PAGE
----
In New York, Mayor Bill de Blasio is trying to implement affirmative action programs for non-Asians. That's because 70% of students at elite public high schools like Stuyvesant are now Asian. Many are from families poor enough to qualify for free lunches. But even that de Blasio won't stop the progress of Asians, as education is mostly about signaling. Make it tougher for Asian students via quotas and discrimination, and whatever success they do have will look all the more impressive to potential employers.

Of course all of these generalizations have exceptions. Chinese immigrants include scientists (like my wife) as well as illegals from Fujian who wash dishes in Chinatown and sleep eight to a room. But the number of high achievers among the Chinese immigrants (and even more so among Indian immigrants) is greatly disproportionate to their overall numbers in the US population, just as with earlier groups such as Jewish immigrants. Even black African immigrants do considerably better than native-born blacks.

Some might view these trends with alarm, noting that ethnically homogeneous states like Utah, New Hampshire and Iowa tend to have much more equal income distributions than ethnically diverse states like New York, Massachusetts and California.  I think that’s a mistake.  Instead of focusing on the relative incomes of groups like blacks and Hispanics, it makes more sense to focus on their absolute income with and without these high achieving immigrant groups.  The centers of wealth creation that high achieving minorities help to create partly explains why per capita GDP in the US is higher than in Europe, indeed much higher than in even wealthy European countries such as Germany.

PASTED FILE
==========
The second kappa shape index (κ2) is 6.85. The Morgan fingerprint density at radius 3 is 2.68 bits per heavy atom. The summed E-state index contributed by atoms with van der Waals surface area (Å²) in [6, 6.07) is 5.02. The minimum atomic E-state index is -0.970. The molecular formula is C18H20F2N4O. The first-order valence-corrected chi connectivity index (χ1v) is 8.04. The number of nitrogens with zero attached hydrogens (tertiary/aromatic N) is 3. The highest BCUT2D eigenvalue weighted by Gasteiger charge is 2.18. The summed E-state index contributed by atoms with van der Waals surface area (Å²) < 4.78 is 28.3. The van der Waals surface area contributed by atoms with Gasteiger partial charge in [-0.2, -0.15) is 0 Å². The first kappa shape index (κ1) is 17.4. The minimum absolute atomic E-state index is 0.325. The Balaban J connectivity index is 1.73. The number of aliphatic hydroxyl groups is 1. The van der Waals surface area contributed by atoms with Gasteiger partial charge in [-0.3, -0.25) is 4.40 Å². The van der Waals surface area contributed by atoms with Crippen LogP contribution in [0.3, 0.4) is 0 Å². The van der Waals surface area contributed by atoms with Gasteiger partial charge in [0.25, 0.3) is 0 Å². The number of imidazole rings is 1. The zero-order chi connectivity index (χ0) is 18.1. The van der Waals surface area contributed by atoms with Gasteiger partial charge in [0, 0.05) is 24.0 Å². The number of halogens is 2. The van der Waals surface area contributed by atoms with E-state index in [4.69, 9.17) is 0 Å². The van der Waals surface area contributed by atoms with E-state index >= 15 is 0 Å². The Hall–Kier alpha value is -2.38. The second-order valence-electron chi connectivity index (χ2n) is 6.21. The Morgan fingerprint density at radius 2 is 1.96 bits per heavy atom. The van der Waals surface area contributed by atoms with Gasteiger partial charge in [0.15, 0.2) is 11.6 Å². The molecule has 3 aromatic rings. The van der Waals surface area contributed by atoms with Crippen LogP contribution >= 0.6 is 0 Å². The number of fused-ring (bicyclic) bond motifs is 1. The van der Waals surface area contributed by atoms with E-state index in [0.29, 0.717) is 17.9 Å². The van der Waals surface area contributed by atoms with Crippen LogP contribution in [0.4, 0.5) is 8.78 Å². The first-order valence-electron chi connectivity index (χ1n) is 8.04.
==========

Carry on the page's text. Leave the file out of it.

Yes, immigration of several million high achieving Asians will make America a more unequal place, but we’ll also become a richer, more diverse, and more interesting place to live.  The phrase “more unequal” can go hand in hand with “higher living standards for America’s poor.”